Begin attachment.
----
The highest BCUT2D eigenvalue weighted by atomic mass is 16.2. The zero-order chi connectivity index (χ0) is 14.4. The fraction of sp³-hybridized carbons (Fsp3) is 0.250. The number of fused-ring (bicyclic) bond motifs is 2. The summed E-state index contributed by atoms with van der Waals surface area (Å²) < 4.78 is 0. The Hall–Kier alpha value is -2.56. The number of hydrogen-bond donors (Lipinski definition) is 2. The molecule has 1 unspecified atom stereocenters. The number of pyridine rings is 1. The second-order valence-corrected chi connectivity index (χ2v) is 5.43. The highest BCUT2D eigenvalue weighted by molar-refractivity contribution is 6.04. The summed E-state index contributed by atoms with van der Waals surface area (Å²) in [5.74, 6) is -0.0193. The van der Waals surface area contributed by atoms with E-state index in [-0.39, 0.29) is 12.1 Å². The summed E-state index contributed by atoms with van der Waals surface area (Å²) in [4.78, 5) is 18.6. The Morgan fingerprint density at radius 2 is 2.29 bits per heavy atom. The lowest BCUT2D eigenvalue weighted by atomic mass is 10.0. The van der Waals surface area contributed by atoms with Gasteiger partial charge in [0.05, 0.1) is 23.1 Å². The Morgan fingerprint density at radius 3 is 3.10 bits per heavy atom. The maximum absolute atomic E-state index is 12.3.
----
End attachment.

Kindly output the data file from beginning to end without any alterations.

The highest BCUT2D eigenvalue weighted by atomic mass is 16.2. The zero-order chi connectivity index (χ0) is 14.4. The fraction of sp³-hybridized carbons (Fsp3) is 0.250. The number of fused-ring (bicyclic) bond motifs is 2. The summed E-state index contributed by atoms with van der Waals surface area (Å²) < 4.78 is 0. The Hall–Kier alpha value is -2.56. The number of hydrogen-bond donors (Lipinski definition) is 2. The molecule has 1 unspecified atom stereocenters. The number of pyridine rings is 1. The second-order valence-corrected chi connectivity index (χ2v) is 5.43. The highest BCUT2D eigenvalue weighted by molar-refractivity contribution is 6.04. The summed E-state index contributed by atoms with van der Waals surface area (Å²) in [5.74, 6) is -0.0193. The van der Waals surface area contributed by atoms with E-state index in [-0.39, 0.29) is 12.1 Å². The summed E-state index contributed by atoms with van der Waals surface area (Å²) in [4.78, 5) is 18.6. The Morgan fingerprint density at radius 2 is 2.29 bits per heavy atom. The lowest BCUT2D eigenvalue weighted by atomic mass is 10.0. The van der Waals surface area contributed by atoms with Gasteiger partial charge in [0.05, 0.1) is 23.1 Å². The Morgan fingerprint density at radius 3 is 3.10 bits per heavy atom. The maximum absolute atomic E-state index is 12.3.